The modern world of genealogy combines the traditional methods of research with the awesome power of computers and the Internet, a combination so powerful that it has transformed the way we do genealogy. The purpose of this book, therefore, is to train the researcher in this new methodology, tying the fundamentals of genealogical research to the infrastructure of computers and websites. In other words, it is a manual for modern genealogy–designed for the beginner but useful even to the most seasoned researcher.
With our growing reliance on electronic databases, computer programs, and Internet resources, genealogical research, for all practical purposes, will never be the same. And yet in many respects it will be the same, for the principles of sound genealogical research are immutable, and this book shows how to combine traditional research methods in the National Archives, the LDS Family History Library, and other major resource centers with today’s technology; how to conduct research in courthouse records, censuses, and vital records using techniques unheard of just a decade ago. It shows you how to get started in your family history research; how to organize your family papers; how to enter information into a genealogy computer program so that you can easily manage, store, and retrieve your data; how to analyze the data and place it in various tables, charts, and forms; and how to put together a family history notebook–all the while using conventional records sources with a modern search and retrieval system.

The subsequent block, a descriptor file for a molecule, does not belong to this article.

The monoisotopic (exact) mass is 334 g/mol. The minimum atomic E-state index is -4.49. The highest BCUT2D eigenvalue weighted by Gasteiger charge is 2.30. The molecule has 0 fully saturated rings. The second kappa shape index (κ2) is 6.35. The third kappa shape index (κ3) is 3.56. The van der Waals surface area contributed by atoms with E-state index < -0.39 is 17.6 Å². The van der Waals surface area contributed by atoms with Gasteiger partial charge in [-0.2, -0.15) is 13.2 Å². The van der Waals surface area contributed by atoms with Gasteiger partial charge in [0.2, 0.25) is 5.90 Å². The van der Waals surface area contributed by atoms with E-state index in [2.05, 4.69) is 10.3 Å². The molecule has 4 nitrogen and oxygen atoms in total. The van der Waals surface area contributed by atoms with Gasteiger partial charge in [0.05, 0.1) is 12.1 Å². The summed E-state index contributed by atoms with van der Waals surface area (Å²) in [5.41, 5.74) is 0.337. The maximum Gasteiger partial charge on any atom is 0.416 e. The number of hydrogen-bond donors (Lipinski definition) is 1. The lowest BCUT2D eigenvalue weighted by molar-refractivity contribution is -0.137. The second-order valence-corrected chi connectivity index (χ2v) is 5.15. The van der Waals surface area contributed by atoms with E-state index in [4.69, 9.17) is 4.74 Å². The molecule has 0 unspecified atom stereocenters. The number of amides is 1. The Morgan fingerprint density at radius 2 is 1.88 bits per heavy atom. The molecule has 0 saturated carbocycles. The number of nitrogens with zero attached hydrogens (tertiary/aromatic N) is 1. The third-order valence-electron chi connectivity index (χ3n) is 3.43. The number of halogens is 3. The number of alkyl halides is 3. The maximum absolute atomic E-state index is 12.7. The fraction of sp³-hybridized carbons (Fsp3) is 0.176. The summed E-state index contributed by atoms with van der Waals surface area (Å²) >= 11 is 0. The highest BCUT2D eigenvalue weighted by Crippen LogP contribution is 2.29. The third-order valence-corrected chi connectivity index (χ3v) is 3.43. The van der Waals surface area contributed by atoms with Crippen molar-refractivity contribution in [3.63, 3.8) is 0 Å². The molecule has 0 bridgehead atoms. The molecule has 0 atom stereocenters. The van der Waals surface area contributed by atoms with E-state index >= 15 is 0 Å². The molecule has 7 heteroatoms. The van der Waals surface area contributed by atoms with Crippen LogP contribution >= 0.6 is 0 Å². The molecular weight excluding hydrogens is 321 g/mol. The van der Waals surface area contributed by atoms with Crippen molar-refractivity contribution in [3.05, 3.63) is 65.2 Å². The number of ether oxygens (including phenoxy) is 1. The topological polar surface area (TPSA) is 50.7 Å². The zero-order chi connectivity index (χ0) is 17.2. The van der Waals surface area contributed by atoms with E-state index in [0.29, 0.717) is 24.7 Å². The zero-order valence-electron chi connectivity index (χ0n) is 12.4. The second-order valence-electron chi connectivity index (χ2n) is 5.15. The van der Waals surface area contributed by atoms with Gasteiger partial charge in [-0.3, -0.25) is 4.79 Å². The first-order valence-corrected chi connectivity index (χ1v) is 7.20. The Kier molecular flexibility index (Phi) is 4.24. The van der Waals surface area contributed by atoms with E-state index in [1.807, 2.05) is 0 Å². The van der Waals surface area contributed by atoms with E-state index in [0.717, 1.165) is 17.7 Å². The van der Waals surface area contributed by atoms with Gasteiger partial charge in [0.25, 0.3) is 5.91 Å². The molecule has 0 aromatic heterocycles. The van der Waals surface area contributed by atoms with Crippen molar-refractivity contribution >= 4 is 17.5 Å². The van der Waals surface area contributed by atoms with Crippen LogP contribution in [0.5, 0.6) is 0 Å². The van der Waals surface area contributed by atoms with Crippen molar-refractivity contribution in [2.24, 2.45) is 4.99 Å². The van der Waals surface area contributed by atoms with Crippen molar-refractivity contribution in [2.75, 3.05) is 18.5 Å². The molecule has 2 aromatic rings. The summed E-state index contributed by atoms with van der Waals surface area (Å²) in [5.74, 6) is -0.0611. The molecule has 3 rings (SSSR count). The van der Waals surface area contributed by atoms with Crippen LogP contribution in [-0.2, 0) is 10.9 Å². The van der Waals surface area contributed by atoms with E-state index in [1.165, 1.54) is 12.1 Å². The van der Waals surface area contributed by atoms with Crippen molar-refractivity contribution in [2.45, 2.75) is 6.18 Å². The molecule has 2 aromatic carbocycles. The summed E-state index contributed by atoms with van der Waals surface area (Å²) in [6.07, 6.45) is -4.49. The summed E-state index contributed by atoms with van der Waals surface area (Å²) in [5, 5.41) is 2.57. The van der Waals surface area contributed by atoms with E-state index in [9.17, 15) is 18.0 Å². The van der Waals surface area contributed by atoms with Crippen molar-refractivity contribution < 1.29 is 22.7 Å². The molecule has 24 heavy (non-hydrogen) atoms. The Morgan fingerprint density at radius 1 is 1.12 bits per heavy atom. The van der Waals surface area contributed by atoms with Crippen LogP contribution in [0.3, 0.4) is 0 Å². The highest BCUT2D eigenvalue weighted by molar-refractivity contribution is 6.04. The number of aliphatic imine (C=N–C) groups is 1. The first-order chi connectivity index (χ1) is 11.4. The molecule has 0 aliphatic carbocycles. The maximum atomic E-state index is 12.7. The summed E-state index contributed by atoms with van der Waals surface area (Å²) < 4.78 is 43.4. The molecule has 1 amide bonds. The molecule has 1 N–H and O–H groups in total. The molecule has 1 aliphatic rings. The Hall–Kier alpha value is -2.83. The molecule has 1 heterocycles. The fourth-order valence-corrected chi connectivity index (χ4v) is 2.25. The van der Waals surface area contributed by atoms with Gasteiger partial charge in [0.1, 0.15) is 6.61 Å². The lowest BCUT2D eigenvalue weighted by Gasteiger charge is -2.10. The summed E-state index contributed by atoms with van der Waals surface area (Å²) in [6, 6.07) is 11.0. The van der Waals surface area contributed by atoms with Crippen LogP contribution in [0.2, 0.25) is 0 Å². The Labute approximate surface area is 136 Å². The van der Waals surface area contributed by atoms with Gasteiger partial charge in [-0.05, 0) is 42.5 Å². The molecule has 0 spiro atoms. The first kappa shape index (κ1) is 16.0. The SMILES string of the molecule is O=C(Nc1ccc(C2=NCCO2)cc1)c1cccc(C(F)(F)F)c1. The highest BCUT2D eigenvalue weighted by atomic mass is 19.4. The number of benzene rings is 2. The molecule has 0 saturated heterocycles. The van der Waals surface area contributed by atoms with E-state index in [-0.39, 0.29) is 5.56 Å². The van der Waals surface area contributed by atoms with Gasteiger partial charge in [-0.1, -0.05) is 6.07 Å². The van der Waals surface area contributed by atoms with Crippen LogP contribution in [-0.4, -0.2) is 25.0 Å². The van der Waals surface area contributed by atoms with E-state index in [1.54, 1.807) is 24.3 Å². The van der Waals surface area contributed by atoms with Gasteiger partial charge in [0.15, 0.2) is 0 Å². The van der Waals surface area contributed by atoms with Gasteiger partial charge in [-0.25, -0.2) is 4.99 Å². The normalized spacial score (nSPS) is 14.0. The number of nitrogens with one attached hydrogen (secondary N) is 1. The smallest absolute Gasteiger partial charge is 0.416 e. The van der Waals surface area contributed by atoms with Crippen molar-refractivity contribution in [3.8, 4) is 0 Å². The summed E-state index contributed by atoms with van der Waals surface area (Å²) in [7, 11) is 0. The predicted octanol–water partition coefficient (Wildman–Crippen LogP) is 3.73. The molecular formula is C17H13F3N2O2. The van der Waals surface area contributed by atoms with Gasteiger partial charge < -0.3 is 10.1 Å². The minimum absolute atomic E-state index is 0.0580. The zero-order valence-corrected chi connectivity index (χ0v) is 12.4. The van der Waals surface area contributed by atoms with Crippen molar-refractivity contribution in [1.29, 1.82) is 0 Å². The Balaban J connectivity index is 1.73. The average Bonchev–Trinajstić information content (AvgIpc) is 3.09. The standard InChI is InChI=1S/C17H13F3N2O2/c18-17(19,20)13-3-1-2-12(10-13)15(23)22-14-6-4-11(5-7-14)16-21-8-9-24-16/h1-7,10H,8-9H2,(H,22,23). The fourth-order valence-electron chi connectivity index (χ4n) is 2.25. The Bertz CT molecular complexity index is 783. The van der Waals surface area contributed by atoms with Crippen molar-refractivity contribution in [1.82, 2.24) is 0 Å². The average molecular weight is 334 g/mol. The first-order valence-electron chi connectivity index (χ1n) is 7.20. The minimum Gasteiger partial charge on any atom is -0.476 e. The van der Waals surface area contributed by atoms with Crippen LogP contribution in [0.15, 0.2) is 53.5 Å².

Furthermore, the book contains guidelines for using public libraries, courthouses, and archives. It also explains how to use LDS Family History Centers and the Regional Records Services Facilities of the National Archives, and it provides a step-by-step guide for using the records in each facility, including background information showing how to obtain vital, probate, military, immigration, and census records–all carefully coordinated with the ever-present backdrop of computers and the Internet.
This edition contains references to current URLs and databases, discusses new genealogy software options, describes the latest procedures at FamilySearch, and includes a revision of the census chapter to reflect the release of the 1930 census.